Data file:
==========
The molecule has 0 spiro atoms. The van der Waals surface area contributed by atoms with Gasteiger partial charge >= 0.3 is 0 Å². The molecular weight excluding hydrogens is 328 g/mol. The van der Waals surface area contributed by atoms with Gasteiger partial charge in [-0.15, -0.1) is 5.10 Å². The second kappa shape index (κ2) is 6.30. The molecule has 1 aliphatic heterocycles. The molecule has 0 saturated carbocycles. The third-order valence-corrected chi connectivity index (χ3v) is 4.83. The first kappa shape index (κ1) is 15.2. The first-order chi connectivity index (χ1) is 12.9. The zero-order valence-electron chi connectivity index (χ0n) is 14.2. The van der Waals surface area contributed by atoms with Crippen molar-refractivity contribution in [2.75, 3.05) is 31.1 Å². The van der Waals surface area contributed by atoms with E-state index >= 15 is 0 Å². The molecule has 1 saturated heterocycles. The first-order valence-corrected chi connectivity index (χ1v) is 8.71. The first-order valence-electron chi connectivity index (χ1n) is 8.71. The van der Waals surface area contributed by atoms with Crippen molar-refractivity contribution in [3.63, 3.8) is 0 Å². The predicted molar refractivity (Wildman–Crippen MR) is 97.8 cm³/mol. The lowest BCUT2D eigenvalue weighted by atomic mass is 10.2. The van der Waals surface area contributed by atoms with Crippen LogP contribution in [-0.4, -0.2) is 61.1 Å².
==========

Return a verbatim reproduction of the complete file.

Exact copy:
The molecule has 0 spiro atoms. The van der Waals surface area contributed by atoms with Gasteiger partial charge >= 0.3 is 0 Å². The molecular weight excluding hydrogens is 328 g/mol. The van der Waals surface area contributed by atoms with Gasteiger partial charge in [-0.15, -0.1) is 5.10 Å². The second kappa shape index (κ2) is 6.30. The molecule has 1 aliphatic heterocycles. The molecule has 0 saturated carbocycles. The third-order valence-corrected chi connectivity index (χ3v) is 4.83. The first kappa shape index (κ1) is 15.2. The first-order chi connectivity index (χ1) is 12.9. The zero-order valence-electron chi connectivity index (χ0n) is 14.2. The van der Waals surface area contributed by atoms with Crippen molar-refractivity contribution in [2.75, 3.05) is 31.1 Å². The van der Waals surface area contributed by atoms with E-state index >= 15 is 0 Å². The molecule has 1 saturated heterocycles. The first-order valence-corrected chi connectivity index (χ1v) is 8.71. The first-order valence-electron chi connectivity index (χ1n) is 8.71. The van der Waals surface area contributed by atoms with Crippen molar-refractivity contribution in [3.63, 3.8) is 0 Å². The predicted molar refractivity (Wildman–Crippen MR) is 97.8 cm³/mol. The lowest BCUT2D eigenvalue weighted by atomic mass is 10.2. The van der Waals surface area contributed by atoms with Crippen LogP contribution in [-0.4, -0.2) is 61.1 Å².